Candied and boozed up, these late summer treats are a snap to put together.
By Alisha Randell
In the States California produces nearly all of the fresh fig population with a season spanning May through January. Along with many dried varieties available year round.
Figs have long been used for medicinal purposes through out history and in many cultures. They are high in nutrients with no cholesterol, fat or salt. Also being a good source of both soluble and insoluble fiber, making them quite an excellent snack.
The fruit as we know it is actually a false fruit and are the inverted flowers of the Ficus Carica tree or common fig tree. Once the fresh fig is cut open, the meaty strings are the flowers containing an individual seed. These individual sections are the true fruit.
They are also the only fruit to be fully ripened on the tree until semi dried. The dried variety is allowed to fully ripen and naturally fall off of the tree until dried.
We’ve used a creamy variety of blue cheese here known as Stagnola Blu. This cheese has a creamy buttery texture with a slightly nutty and sharp palate, making it a perfect partner for the sweet fleshy interior of the fig. However any similar soft cheese will work well here.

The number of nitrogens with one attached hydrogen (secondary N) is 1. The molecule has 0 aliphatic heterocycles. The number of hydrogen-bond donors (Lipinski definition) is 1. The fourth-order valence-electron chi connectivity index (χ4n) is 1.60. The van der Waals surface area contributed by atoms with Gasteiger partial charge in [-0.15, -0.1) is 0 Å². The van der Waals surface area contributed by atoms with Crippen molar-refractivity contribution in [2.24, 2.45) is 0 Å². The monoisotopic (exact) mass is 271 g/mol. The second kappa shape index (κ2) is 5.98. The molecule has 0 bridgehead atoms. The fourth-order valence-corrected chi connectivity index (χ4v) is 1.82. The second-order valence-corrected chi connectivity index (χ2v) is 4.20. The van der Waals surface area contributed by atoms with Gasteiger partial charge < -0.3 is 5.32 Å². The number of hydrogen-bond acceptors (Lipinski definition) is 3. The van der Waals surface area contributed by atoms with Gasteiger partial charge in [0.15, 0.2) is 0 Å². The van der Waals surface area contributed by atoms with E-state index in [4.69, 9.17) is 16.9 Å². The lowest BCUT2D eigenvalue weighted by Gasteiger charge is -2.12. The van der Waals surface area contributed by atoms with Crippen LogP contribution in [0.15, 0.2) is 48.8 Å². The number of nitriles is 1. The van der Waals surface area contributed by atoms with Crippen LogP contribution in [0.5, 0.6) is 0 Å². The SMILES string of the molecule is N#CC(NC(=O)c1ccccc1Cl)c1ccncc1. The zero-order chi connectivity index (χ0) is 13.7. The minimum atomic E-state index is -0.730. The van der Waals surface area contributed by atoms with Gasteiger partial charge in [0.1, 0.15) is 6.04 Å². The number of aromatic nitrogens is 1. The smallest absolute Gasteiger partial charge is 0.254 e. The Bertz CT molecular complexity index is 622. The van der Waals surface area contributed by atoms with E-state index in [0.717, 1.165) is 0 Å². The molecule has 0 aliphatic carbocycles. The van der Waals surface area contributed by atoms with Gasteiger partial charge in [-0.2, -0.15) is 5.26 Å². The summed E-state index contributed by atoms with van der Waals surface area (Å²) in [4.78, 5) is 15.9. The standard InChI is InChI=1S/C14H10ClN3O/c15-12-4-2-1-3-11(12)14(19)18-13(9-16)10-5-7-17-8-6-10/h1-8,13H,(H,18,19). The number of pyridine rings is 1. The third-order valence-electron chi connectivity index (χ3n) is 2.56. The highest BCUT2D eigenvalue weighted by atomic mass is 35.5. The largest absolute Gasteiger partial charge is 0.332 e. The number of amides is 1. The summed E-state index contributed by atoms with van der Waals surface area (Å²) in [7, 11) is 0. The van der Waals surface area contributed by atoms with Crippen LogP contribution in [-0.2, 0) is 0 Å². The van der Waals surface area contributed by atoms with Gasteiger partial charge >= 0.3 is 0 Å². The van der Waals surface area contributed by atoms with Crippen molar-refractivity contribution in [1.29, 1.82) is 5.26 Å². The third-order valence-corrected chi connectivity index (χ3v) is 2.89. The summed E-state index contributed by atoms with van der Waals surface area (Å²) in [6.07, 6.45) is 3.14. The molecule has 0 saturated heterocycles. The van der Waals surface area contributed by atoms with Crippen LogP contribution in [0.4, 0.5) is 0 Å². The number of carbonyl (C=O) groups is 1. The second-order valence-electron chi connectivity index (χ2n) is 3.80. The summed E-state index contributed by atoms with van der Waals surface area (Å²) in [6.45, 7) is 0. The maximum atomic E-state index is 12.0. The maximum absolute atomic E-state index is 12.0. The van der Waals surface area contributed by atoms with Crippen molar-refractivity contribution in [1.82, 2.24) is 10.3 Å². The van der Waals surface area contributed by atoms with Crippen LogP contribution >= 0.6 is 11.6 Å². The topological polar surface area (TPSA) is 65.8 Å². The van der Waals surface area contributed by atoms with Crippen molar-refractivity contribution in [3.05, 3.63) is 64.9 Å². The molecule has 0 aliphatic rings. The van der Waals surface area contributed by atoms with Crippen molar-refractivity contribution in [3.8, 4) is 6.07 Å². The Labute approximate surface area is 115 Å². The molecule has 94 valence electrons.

- 1 lbs (453.5 g)fresh organic black figs, or other variety
- 4 oz (113.5 g) Stagnola Blu, or other creamy blue cheese
- 4 oz (113.5 g)raw sugar crystals, halved
- 2 oz (60 ml) pistachio nutmeat, ground
- 8 oz (240 ml) plum brandy, halved
- 2 oz (60 ml)water, halved
- With a sharp pairing knife remove the upper stem of each fig, then cut cross wise to nearly the bottom of each fig.
- Allow figs to fall open into a flower and place a small amount of cheese into the center of each fig.
- Sprinkle with ½ of the sugar and the ground pistachios.
- Press each fig back into shape and place into a baking dish, stacking them closely together.
- Drizzle pan with ½ of the plum brandy and ½ of the water.
- Bake uncovered in a pre- heated oven at 325 degrees (f) 162.78 (c) for 5-8 minutes, or until softened and juices begin to flow but cheese is still firm.
- In the meantime prepare a syrup using remaining sugar, plum brandy and water by placing in a small sauce pan.
- Bring the syrup mixture to a boil over medium/high heat, then reduce heat and simmer for 8-10 minutes or until slightly thickened.
- Arrange prepared figs as desired and drizzle with plum brandy syrup, then serve immediately.
Alisha Randell is a former Executive Chef turned Private Chef and Culinary Instructor. She is the Co-Creator/Author of The Ardent Epicure blog “An Ode to the Pleasures of Food”. Growing up with a dad as a culinary guide, whom was as well an executive chef, food and seeing food as an art form has been a lifelong passion and exploration.